Reach for the sky! If the USA maintained the same income distribution we had in the 1970s, heroes in the work force would earn at least three times as much as they do today--ave/>Reach/>Grab
May 22, 2012 rated it liked it
I liked this a lot more than I expected to; this partially explains a lot of the messed up economic/social policies that led to the current recession, but it's also an over-the-top superhero parody. My one criticism is that in trying to do both it never fully achieves either. A lot of economic realities are mentioned but not fully explained and it never achieves a full superhero narrative either: it's really stringing together various economic concepts and news events and overlaying a different ...more
Apr 13, 2011 rated it liked it
A modern superhero satire on our current economic crisis with characters such as Wonder Mother, Everyman, Plan B, and Lemur Brothers. It hits on a lot of the issues of the Great Recession and offers actual facts that helped our current situation to happen. A very fun read unless you're one of the few who weren't hit that hard by this.
Nov 23, 2010 rated it it was amazing
Shelves: comics
While not exactly an even-handed treatment, this book is still a good, thought provoking read. Should be on everybody's shelf right next to Howard Zinn.
Feb 16, 2011 rated it liked it
Spot on take on America's recession, and how "in denial" most Americans prefer to be about it.
A refreshingly cynically harsh take on our current descent into new medieval times.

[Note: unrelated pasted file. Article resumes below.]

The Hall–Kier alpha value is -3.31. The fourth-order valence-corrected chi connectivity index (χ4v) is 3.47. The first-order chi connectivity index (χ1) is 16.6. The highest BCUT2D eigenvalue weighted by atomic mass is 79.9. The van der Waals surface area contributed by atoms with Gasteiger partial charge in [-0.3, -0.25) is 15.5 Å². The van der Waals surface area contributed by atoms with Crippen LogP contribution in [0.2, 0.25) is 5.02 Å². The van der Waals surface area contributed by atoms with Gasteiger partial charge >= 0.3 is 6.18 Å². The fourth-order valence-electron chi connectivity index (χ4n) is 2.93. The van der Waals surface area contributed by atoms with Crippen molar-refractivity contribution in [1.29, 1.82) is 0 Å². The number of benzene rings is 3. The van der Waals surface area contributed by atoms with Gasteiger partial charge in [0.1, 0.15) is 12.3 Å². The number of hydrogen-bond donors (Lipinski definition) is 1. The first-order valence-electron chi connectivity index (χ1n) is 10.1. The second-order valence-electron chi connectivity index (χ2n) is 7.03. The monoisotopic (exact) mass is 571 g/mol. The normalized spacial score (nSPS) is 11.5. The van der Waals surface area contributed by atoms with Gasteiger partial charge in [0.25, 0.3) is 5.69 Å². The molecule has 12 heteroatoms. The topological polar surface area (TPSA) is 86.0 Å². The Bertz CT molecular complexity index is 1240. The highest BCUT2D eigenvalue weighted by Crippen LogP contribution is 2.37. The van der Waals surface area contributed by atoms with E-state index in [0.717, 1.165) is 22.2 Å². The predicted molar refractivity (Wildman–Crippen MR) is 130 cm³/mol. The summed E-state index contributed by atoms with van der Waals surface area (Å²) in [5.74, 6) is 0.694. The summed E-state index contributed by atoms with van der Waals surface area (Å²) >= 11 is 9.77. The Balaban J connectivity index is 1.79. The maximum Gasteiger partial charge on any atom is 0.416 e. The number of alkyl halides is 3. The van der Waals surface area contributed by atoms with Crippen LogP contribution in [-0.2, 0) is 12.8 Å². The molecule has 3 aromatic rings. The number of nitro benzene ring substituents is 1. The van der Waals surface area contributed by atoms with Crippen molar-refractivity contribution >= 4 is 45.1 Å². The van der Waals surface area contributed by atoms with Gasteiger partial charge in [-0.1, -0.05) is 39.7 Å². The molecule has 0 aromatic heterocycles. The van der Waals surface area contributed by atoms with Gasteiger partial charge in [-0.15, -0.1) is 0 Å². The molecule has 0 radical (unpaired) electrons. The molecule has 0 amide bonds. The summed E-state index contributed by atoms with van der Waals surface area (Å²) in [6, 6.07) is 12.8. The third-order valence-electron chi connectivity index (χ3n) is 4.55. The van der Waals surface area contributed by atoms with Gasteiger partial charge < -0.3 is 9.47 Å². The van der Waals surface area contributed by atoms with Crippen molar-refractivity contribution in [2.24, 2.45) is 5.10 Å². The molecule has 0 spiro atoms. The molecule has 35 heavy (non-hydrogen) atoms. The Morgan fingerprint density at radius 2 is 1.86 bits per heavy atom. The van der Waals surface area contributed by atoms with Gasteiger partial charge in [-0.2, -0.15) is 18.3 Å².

Jen Kanke
Apr 01, 2016 rated it it was amazing
So much clever word play! It almost gave me back all the hope that's been sucked from me by teaching critical theory during the primary season.
Sep 18, 2018 rated it really liked it
Great writing and fantastic art--it would actually perhaps served even a little better if it weren't such an overt parody. While the economy was in the doldrums in 2008-? this serves as a reminder of how fortunate and out of touch vast parts of the public were with chants like "The Power of Positive Thinking"

Capetown USA is the Hooverville for Unemployed superheroes. There's problem with The Ageists, Nepotismo, White Rage, The Invisble Hand (becomes an Iron Fist!), The Just Us League, The Dereg
Vincent Konrad
Jul 10, 2017 rated it liked it
much smarter and more political than I expected. indicts capitalism while paying homage to classic comics.
Jul 11, 2017 rated it liked it
It was funny and clever but golly do I dislike politics and economics. Low rating due entirely to that.
Giovanni Gelati
Nov 15, 2010 rated it it was amazing
I enjoy reading graphic novels for many reasons and The Adventures of Unemployed Man is a prime example. It takes the basic premise that the economy is bad right now, but incrementally worse if you are the one laid off and without a job. The graphic novel does its job through incredibly sarcastic humor and a poignant narrative that is bound to hit home with those that are struggling and those that are rich and cruising along. No one goes away unscathed from this story; it is really a great plotl ...more